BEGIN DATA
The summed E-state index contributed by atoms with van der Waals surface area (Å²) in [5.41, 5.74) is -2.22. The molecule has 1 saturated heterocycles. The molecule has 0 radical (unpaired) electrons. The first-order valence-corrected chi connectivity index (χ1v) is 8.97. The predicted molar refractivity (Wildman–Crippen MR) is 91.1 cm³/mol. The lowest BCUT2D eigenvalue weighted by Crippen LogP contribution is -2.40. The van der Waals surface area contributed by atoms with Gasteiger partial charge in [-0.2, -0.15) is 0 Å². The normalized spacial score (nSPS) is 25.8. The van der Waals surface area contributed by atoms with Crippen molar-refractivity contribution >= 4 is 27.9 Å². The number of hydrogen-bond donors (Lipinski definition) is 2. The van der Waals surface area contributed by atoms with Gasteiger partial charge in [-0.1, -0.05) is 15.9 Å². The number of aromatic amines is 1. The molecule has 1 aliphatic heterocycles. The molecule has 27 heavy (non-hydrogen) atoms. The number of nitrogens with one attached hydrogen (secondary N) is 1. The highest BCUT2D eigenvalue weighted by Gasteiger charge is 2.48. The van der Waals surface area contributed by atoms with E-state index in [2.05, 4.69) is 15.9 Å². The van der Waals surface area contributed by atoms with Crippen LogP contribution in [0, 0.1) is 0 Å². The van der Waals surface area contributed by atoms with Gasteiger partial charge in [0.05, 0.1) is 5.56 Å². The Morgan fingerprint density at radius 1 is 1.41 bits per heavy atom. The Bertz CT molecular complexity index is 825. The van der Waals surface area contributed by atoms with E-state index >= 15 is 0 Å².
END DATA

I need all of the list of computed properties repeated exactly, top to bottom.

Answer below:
The summed E-state index contributed by atoms with van der Waals surface area (Å²) in [5.41, 5.74) is -2.22. The molecule has 1 saturated heterocycles. The molecule has 0 radical (unpaired) electrons. The first-order valence-corrected chi connectivity index (χ1v) is 8.97. The predicted molar refractivity (Wildman–Crippen MR) is 91.1 cm³/mol. The lowest BCUT2D eigenvalue weighted by Crippen LogP contribution is -2.40. The van der Waals surface area contributed by atoms with Gasteiger partial charge in [-0.2, -0.15) is 0 Å². The normalized spacial score (nSPS) is 25.8. The van der Waals surface area contributed by atoms with Crippen molar-refractivity contribution >= 4 is 27.9 Å². The number of hydrogen-bond donors (Lipinski definition) is 2. The van der Waals surface area contributed by atoms with Gasteiger partial charge in [-0.1, -0.05) is 15.9 Å². The number of aromatic amines is 1. The molecule has 1 aliphatic heterocycles. The molecule has 27 heavy (non-hydrogen) atoms. The number of nitrogens with one attached hydrogen (secondary N) is 1. The highest BCUT2D eigenvalue weighted by Gasteiger charge is 2.48. The van der Waals surface area contributed by atoms with E-state index in [2.05, 4.69) is 15.9 Å². The van der Waals surface area contributed by atoms with Crippen LogP contribution in [0, 0.1) is 0 Å². The van der Waals surface area contributed by atoms with Gasteiger partial charge in [0.05, 0.1) is 5.56 Å². The Morgan fingerprint density at radius 1 is 1.41 bits per heavy atom. The Bertz CT molecular complexity index is 825. The van der Waals surface area contributed by atoms with E-state index >= 15 is 0 Å².